When the Poo Piles Up

Globs of disgusting doo dotted our gate.

The poo’s origin was no mystery. Robins had nested overhead, on our pergola. But still, I wondered why I was seeing so much of the sticky stuff. Robins, like many bird parents, remove their nestlings’ excrement after each feeding. It comes out wrapped in a fecal sac—a convenient package that parents swallow during the first week and then carry away from the nest as fecal quantities grow. In addition to helping keep the young ones healthy, nest sanitation minimizes any scent trail that might lead predators to the nest. And yet, just a few feet directly below the nestlings lay a stinking pile of poop.

Was I looking at the dereliction of parental doo-ty?

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Image Credits: Carol Doeringer.

A Squirrely Show of Color

The black squirrel stopped me in my tracks.

Black is a common color morph in eastern gray squirrels, especially in northern areas like Ohio, Michigan, and Ontario.

But this black squirrel had a most uncommon feature: a cinnamon-colored tail.

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Image Credits: Carol Doeringer.

A Surplus of Swans

I counted seven swans-a-swimming.

The beautiful birds were not a precious gift from my true love, as the holiday song suggests.  Instead, Mute Swans are quite common on Lake Allegan, which our home overlooks. Their graceful movement and luminous white plumage always command my attention. While not totally silent as their name implies, Mute Swans are blissfully quiet compared to the loudmouth Canada Geese that also frequent our lake.

And then there’s the ugly part: These lovely birds are invasive thugs.

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Image Credits: Carol Doeringer, E. Spicer.

Winter Wonders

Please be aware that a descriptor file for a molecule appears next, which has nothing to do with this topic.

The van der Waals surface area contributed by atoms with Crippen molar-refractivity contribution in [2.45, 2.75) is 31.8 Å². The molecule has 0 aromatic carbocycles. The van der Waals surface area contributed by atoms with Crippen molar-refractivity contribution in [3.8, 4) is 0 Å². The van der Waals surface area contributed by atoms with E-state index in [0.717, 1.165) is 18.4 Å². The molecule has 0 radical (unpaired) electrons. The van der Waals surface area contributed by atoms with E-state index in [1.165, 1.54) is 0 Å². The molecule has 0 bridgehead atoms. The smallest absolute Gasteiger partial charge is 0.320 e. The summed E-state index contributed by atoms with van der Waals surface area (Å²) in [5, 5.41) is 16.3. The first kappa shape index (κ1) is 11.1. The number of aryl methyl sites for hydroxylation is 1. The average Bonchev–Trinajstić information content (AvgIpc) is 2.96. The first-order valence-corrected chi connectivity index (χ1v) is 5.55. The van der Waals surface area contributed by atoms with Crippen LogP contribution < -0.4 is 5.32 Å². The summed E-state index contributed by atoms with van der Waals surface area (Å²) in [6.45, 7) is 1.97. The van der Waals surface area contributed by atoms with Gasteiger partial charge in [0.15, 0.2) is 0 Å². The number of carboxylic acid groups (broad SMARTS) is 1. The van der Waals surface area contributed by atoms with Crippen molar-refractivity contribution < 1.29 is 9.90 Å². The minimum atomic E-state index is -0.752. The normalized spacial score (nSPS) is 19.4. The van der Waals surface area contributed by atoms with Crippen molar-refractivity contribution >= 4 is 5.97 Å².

What does wildlife think of winter?

I don’t picture wildlife muttering silently about insufferable snow and icy wind. Instinct and biology play key roles in keeping creatures warm and fed. But animals are intelligent, too. Do they think about the seasonal discomfort?

That’s what I’m wondering as I sit by my fireplace, snug in my home and shielded from the cold and snow.

read more and see the video

Image Credits: Carol Doeringer.

A Wasp Whodunnit

Something crept in…

and compromised the wasp nest. My last post showed adult paper wasps (Polistes metricus) evicting some of their young. The workers were clearing the nest of sick and poorly-developing larvae and pupae. A deadly agent had entered the nest. What was it? I had filmed eighty hours of surveillance video. Maybe I could figure that out.

My first clue was a scene that screamed foul play.  

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Image Credits: Carol Doeringer.

A Question of Palace Intrigue

The wasps seemed so nurturing.

Last month, I shared photos and videos of a paper wasp nest. I showed adults nourishing larvae until the little ones covered themselves with cozy silk blankies and snuggled in to pupate. So sweet…

Except, I left out the story’s cold-hearted, sinister part.

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Image Credits: Carol Doeringer.

Wasp Watching

You’re filming what?

A wasp nest, I repeated. The one over the sliding glass door.

We went outside for a look. Bert’s look said, you’re nuts.

I didn’t notice the nest until early August, when a wasp walking up the glass caught my eye. I grabbed a ladder and was mesmerized.

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Image Credits: Carol Doeringer.

Pop! Goes the Weevil (Larva)

I shipped seven pounds of acorns to Kentucky.

Not to feed any under-nourished squirrels. My acorns are for the University of Kentucky’s multi-year, genetic study of white oaks. Foresters believe the white oak is in decline, and the project’s goal is to identify trees with traits suggesting a higher likelihood of success in the forest. The research team hopes to acquire acorns from every county in every state in the white oak’s range.

What will they do with my (and everyone else’s) acorns?

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Image Credits: Carol Doeringer.

Undercover Larva

The fluffball was on the move. And it carried a big stick.

I immediately recognized the fluff as a debris-carrying lacewing larva. These insects wear impressive camouflage. Sometimes I’ll see plant material, bits of lichen, or spider silk. Or dead insects; carcasses the larva piled on its back after sucking out the victims’ guts. But never had I seen a larva sporting such an outsized element of disguise.
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Image Credits: Carol Doeringer, Brad Smith.

When an Eagle’s Gotta Go

I was in awe of the eagle’s mighty…

poop.

I was never particularly enthralled by bird poop. I mean, ick. On the car. On the lawn chairs. And once, years ago, on my shoulder. Besides the occasional irritation at a windshield splat, I never gave bird droppings any serious thought.

That is, until yesterday. I happened to be filming when a young Bald Eagle lifted his tail.

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